I believe this is the first BL series from Laos and it is definitely off to a good start. It is a familiar story though undoubtedly copied from its neighboring country, Thailand.
It is a story of a school gang called One Love which is lead by Neung. There are four others in this group – Mek, James, Jon and the adorable tomboy Meow. Mek has an unrequited love for Meow and in essence this is really their story. What starts out as a friendship, ends up becoming a budding romance between the two of them; although they go through a lot of angst to get there, more so on Mek’s part. Meow has never thought of him romantically, until he finally confesses his love for her. I usually find these ‘straight’ stories to be quite contrived in BL series. But I found that their romance seemed to work here, as it developed consequentially. Their timing, connection, and chemistry together is real and seemed natural. And I liked their relationship. However, I think they were trying to make the series a bit more palatable, as the ‘real’ story is focused on the gay couple.
The relationship between Neung and Demo is a slow paced but predictable journey. Neung being a gang leader in school is threatened by his father that if his behavior and grades do not improve, he will be shipped to America for studies. (Hmm, I never thought that being shipped to the USA can be a ‘punishment’, but I guess it is as a lot of these series want to send them here. I am not sure what we can do to improve his behavior, though). So, Neung hires Demo to tutor him. He kind of forces him to do it by stalking him and finding out that his father owes a huge amount of money to a loan shark. Demo can pay that off if he tutors him. What choice does Demo have? Although he is not yet fully cognizant of his inner feelings, he finds Neung attractive and really does want to be with him (despite his protests).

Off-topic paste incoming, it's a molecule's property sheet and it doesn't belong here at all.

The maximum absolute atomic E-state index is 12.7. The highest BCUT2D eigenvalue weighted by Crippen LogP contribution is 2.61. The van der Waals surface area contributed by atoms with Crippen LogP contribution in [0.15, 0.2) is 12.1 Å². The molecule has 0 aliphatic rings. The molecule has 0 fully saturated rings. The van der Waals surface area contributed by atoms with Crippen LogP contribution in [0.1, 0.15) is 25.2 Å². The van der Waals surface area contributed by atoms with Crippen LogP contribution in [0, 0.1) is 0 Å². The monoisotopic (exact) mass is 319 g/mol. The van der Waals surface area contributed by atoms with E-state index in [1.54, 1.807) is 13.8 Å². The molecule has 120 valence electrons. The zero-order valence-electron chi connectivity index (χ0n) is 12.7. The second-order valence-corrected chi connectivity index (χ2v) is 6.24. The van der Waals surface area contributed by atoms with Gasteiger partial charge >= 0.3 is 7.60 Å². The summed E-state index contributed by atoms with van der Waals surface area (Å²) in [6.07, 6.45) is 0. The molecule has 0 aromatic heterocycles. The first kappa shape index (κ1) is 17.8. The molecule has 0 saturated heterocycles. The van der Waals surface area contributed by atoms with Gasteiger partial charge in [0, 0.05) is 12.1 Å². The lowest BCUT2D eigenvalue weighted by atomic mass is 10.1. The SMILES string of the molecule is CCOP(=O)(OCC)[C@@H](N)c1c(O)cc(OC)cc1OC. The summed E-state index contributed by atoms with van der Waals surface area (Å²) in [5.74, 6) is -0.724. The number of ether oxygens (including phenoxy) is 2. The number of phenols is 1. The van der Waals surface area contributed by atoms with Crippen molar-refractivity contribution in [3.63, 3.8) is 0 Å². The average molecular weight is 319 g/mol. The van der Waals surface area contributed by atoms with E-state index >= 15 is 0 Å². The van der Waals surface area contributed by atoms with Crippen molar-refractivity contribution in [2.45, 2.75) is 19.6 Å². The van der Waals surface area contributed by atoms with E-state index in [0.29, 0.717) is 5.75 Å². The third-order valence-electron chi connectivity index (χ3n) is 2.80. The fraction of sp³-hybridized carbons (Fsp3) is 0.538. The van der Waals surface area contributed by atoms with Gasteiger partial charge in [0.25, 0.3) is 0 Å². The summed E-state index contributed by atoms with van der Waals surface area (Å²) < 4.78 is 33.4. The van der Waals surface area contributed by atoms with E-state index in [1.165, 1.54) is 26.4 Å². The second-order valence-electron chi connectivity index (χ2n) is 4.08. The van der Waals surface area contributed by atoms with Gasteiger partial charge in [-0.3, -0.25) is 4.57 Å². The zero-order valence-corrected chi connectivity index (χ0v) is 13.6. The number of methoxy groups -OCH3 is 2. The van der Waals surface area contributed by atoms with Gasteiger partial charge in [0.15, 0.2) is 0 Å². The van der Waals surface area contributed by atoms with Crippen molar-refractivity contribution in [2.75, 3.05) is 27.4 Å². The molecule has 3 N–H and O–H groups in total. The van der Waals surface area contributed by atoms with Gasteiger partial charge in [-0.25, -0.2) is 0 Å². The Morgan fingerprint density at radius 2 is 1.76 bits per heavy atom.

Demo is a quiet, withdrawn, studious, and a very sensitive individual who abhors bullying, as he himself was bullied as a child. In an unique and beautiful way, Neung has been connected to him since he was a child; as he was the one who rescued Demo from the bullies torturing him when he was young. Demo never forgot that person, who coincidentally turns out now to be Neung. When reminded, Neung remembers the incident and to this day, he has kept the broken bracelet that Demo gave him as a remembrance gift. I found that whole scenario such an enhancement to the story and a very nice tie-in to make their romance complete. Their connection has been established at a very early age and each of them has maintained a nexus to that bond. There are also some nice budding romances with other members in the gang as well that just tease of relationships.